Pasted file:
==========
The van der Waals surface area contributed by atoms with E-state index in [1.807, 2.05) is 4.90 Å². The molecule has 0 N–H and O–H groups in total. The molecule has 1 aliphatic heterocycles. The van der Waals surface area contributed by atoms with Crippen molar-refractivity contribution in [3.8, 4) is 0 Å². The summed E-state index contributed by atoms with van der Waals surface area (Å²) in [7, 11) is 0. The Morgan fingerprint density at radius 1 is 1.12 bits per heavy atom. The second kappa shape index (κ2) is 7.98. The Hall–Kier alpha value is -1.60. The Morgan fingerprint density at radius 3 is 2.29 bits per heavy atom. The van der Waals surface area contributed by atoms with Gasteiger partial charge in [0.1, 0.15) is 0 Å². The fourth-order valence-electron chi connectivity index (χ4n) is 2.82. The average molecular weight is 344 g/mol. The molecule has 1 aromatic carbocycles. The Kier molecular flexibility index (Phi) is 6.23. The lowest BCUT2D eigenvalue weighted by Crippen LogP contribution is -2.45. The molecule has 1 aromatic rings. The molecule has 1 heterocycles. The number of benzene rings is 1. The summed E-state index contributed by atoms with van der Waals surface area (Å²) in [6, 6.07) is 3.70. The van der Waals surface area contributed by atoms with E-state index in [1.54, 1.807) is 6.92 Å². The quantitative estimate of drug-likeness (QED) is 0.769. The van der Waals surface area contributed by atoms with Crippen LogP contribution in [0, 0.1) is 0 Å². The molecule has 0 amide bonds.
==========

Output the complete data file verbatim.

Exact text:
The van der Waals surface area contributed by atoms with E-state index in [1.807, 2.05) is 4.90 Å². The molecule has 0 N–H and O–H groups in total. The molecule has 1 aliphatic heterocycles. The van der Waals surface area contributed by atoms with Crippen molar-refractivity contribution in [3.8, 4) is 0 Å². The summed E-state index contributed by atoms with van der Waals surface area (Å²) in [7, 11) is 0. The Morgan fingerprint density at radius 1 is 1.12 bits per heavy atom. The second kappa shape index (κ2) is 7.98. The Hall–Kier alpha value is -1.60. The Morgan fingerprint density at radius 3 is 2.29 bits per heavy atom. The van der Waals surface area contributed by atoms with Gasteiger partial charge in [0.1, 0.15) is 0 Å². The fourth-order valence-electron chi connectivity index (χ4n) is 2.82. The average molecular weight is 344 g/mol. The molecule has 1 aromatic carbocycles. The Kier molecular flexibility index (Phi) is 6.23. The lowest BCUT2D eigenvalue weighted by Crippen LogP contribution is -2.45. The molecule has 1 aromatic rings. The molecule has 1 heterocycles. The number of benzene rings is 1. The summed E-state index contributed by atoms with van der Waals surface area (Å²) in [6, 6.07) is 3.70. The van der Waals surface area contributed by atoms with E-state index in [1.54, 1.807) is 6.92 Å². The quantitative estimate of drug-likeness (QED) is 0.769. The van der Waals surface area contributed by atoms with Crippen LogP contribution in [0, 0.1) is 0 Å². The molecule has 0 amide bonds.